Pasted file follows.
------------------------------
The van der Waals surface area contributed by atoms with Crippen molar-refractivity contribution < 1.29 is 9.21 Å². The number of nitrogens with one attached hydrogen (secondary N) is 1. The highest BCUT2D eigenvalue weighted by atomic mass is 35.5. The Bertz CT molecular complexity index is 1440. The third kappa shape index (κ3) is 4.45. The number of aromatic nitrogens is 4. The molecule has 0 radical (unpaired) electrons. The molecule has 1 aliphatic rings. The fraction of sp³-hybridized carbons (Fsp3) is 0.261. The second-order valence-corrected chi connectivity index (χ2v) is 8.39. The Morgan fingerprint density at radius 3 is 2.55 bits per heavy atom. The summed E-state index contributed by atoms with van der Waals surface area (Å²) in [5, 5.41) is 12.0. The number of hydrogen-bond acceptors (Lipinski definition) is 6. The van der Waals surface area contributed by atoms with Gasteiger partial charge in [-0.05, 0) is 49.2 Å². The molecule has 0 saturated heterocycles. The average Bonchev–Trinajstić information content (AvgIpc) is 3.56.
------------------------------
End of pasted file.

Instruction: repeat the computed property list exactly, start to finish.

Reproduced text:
The van der Waals surface area contributed by atoms with Crippen molar-refractivity contribution < 1.29 is 9.21 Å². The number of nitrogens with one attached hydrogen (secondary N) is 1. The highest BCUT2D eigenvalue weighted by atomic mass is 35.5. The Bertz CT molecular complexity index is 1440. The third kappa shape index (κ3) is 4.45. The number of aromatic nitrogens is 4. The molecule has 0 radical (unpaired) electrons. The molecule has 1 aliphatic rings. The fraction of sp³-hybridized carbons (Fsp3) is 0.261. The second-order valence-corrected chi connectivity index (χ2v) is 8.39. The Morgan fingerprint density at radius 3 is 2.55 bits per heavy atom. The summed E-state index contributed by atoms with van der Waals surface area (Å²) in [5, 5.41) is 12.0. The number of hydrogen-bond acceptors (Lipinski definition) is 6. The van der Waals surface area contributed by atoms with Gasteiger partial charge in [-0.05, 0) is 49.2 Å². The molecule has 0 saturated heterocycles. The average Bonchev–Trinajstić information content (AvgIpc) is 3.56.